How to Write Better if You Are Not a Native English-Speaker?

For me as well as a half or our readers, English is not the first language. This does not mean that we cannot read and write as well or better than most native speakers. In this post, a Hungarian journalist explains her way to master the English language. My way was different and passed through conference rooms and business negotiations. You are welcome to create your own path to mastering the second language.

When English is not your first language, composing texts may lead to absolute frustration. read more

Never tell people to improve

Are we too hard with ourselves for our own good? Recent studies show that more rest, positive language and acceptance will improve our lives. For more information, you are welcome to read here, here, here, here, here, here, here, and here.

Why now?

As the year ends, we review our year and summarize its results. Some people focus on the things they are grateful for. Others focus on the aspects that need improvement. While improvement is always welcome, do not push yourself too hard. Even more important, read more

5 Tips To Improve Your Writing In Academic English

There are many resources on how to write better, yet most of these resources are too specific, too generic or poorly written. This guest article by Carol Duke captures the essence of writing in academic English as a set of simple and clear bullets: rules to live by as a writer. I hope you will enjoy it as much as I did.

Unlike numerous writing styles like a letter, blogging, and several more, ‘Academic Writing’ is entirely a whole different beast which delivers a specific structure and format read more

Seven Surefire Ways to Learn a Second Language without Leaving Your House

From the language of the title you understand it is a guest post. Learning languages has always been one of the inspirations of our students. Usually, we provide in-depth analysis of specific aspects of language learning, and now it is our pleasure to provide the overview as it is perceived by one of the market leaders in teaching languages. The post was contributed by Dennis Baklan from Preply. Preply successfully amassed read more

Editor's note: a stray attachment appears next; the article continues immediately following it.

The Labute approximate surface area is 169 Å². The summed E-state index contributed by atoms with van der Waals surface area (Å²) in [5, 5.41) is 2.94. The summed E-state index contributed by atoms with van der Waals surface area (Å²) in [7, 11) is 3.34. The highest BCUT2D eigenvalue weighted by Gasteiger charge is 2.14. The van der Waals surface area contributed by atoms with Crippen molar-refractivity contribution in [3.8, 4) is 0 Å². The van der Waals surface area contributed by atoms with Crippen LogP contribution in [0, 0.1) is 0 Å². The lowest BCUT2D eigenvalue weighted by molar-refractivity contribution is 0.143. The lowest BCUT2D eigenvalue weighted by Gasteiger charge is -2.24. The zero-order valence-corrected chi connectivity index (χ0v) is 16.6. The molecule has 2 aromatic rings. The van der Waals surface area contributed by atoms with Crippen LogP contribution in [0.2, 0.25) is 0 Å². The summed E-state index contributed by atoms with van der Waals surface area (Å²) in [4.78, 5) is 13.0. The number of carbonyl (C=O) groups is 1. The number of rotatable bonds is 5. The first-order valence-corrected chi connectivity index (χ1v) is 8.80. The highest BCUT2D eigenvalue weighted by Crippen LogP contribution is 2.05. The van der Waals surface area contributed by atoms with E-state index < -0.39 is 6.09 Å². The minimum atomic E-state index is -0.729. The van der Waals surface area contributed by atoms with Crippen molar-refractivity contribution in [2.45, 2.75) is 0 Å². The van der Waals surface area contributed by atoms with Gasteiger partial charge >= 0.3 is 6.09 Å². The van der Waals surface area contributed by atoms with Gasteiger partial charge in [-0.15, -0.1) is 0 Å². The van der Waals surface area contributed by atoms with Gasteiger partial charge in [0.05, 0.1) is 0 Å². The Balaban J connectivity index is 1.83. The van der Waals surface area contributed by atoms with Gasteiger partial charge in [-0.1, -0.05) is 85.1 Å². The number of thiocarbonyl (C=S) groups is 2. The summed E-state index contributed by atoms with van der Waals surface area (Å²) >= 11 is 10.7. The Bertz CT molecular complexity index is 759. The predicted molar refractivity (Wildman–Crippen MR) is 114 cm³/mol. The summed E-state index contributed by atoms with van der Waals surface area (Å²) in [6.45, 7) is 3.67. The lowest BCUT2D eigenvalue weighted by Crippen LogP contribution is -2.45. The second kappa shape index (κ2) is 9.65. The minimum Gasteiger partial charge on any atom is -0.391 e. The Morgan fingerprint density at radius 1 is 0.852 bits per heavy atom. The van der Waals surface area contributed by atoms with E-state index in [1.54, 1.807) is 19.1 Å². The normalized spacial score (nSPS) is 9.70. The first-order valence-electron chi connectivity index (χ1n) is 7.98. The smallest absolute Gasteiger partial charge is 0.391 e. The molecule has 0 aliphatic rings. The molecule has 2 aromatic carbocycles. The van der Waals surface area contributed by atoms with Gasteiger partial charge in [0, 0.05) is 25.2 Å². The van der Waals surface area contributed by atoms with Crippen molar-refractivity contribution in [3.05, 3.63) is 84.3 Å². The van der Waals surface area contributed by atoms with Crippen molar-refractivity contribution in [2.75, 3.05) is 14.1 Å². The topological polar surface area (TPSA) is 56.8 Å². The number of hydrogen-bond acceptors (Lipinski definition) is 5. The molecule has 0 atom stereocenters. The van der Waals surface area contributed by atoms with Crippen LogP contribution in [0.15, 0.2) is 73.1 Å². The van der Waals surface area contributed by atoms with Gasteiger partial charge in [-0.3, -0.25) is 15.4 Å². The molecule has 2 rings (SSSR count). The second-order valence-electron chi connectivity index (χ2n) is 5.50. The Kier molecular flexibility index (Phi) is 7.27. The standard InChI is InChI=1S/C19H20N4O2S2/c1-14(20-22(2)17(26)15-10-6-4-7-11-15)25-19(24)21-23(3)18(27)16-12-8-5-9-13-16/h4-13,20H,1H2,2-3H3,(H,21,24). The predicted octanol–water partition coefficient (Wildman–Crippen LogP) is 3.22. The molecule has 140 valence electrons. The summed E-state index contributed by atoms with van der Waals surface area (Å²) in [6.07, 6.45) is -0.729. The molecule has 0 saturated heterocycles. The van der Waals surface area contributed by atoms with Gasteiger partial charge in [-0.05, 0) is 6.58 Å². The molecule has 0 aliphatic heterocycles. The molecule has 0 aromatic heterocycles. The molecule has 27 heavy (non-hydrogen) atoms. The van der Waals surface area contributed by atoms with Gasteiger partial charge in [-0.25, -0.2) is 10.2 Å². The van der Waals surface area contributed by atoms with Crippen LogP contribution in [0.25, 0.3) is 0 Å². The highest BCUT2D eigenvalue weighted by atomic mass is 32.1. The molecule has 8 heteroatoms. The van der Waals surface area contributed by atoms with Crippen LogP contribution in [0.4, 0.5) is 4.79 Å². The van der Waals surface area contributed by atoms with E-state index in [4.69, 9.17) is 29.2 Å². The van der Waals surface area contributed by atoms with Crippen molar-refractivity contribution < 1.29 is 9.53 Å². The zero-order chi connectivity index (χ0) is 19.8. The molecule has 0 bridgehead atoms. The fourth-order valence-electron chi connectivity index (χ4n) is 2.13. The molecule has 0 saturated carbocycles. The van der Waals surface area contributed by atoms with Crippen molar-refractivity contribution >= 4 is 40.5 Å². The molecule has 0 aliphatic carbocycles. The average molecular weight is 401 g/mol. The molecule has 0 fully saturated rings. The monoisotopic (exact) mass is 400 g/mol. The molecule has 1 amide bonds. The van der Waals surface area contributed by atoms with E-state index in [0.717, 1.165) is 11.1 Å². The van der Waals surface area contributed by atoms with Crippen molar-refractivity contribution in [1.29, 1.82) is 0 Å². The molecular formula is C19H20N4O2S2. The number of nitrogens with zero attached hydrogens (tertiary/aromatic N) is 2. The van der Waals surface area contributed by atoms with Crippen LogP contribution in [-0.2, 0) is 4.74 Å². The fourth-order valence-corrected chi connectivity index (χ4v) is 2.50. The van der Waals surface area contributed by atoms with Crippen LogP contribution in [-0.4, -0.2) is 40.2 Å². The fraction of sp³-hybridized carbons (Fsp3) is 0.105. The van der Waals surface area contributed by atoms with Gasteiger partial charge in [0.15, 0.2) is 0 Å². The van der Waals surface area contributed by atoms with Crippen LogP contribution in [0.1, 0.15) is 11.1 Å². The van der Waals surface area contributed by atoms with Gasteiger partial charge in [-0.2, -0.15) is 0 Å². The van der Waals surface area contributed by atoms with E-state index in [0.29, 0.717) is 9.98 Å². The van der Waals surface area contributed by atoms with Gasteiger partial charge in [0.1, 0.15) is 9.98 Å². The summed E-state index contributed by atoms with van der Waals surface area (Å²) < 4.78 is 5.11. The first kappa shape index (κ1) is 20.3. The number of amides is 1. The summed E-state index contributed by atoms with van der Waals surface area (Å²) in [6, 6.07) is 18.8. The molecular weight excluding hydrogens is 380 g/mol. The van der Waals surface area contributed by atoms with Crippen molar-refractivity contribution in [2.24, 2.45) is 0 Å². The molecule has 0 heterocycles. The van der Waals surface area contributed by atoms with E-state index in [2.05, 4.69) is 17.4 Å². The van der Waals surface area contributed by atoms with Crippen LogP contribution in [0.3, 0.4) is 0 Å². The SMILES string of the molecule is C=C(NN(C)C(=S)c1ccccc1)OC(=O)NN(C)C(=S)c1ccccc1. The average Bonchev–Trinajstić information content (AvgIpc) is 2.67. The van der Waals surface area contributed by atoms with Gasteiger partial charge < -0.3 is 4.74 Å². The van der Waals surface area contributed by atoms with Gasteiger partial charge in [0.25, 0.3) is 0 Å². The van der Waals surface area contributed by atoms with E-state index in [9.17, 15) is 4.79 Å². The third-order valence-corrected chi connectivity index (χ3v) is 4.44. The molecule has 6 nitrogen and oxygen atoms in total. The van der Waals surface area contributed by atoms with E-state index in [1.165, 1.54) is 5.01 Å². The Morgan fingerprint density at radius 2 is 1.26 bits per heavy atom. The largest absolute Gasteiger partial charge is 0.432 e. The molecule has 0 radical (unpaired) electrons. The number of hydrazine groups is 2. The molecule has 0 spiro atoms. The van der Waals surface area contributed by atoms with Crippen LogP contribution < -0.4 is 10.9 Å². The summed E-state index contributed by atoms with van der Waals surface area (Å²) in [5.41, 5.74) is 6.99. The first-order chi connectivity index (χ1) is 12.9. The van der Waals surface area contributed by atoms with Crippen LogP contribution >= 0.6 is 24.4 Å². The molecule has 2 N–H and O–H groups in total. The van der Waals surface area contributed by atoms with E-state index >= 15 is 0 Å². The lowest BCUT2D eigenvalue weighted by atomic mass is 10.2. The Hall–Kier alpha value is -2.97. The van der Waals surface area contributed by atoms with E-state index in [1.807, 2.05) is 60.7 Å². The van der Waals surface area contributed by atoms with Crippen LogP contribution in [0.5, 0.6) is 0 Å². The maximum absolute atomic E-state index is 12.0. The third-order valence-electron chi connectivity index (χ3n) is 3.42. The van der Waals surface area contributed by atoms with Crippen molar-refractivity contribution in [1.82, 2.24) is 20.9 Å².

Multilingual learning

I know three languages very well, and some more languages not as well, maybe enough to read a newspaper. My grandmother claimed to know 12 languages, and I can vouch that at least five of them she knew as well as I know English. This is by no means a unique skillset. Maybe due to my hobbies and occupations, or maybe due to the nature of the place where I was born, I have many multilingual friends. Being multilingual has several distinct advantages and disadvantages. The multilingual learning routine read more

Phonological awareness

This post was built in a very unusual way. Anna shared with me some of here thoughts and asked me to write a post to clarify the issues. I performed a short research starting with wikipedia and found more professional publications here,here, here, here and here.

Sounds and letters

Simply put, phonological awareness is the ability to divide words into sounds and further connect between sounds and letters. The phonological awareness is one of the steps kids learn to read. This is not what we do in speedreading when read more

Spaced repetition apps

Our friend and partner Gabriel Wyner is launching a new kickstarter project aimed at creating a language learning app for spaced repetition. VISIT THIS LINK which was built just for you, my readers, to participate in the project. Below I will explain about different spaced repetition apps and what makes Gabriel’s app special.

Spaced repetition principles

When we want to remember something we generate mnemonics. If we want to be able to remember the mnemonics for a very long time, we use dual coding: create both visual read more

Massive memory structures

I am occasionally asked how can someone remember 1 mil visualizations. Now 1 mil visualizations is a lot. For comparison, The King James Authorized Bible has 783,137 words. It is enough to know ~5000 words and 5000 phrases of a foreign language to be fluent, e.g. about 100,000 visualizations should suffice per language. Practically, not even a doctor or a lawyer needs more than 200,000 visualizations for their read more

Long term memory and sleep

One thing that bothers me with long-term memory is the need to review the flashcards or mental palaces or other memory structures. Most memory experts I know use spaced repetitions constantly. Since I use slightly different tools, I use spaced repetitions only for very specific issues, and when I use it I do not like it. What does that mean, why does it happen, and to which extent can this effect be avoided?

What happens when we sleep

When we sleep, we write down some of the day’s memories into our long-term memory. read more

Immersion methods to learn English faster

This is a guest post by Lucy Adams. Lucy Adams is a professional blogger and essay writer. She stumbled upon my blog and offered to write a post about English language and essay writing. Since she has written many essays for people who struggle with English, she offered a perspective on learning English as a second language. I loved these tips because they represent what we call in language read more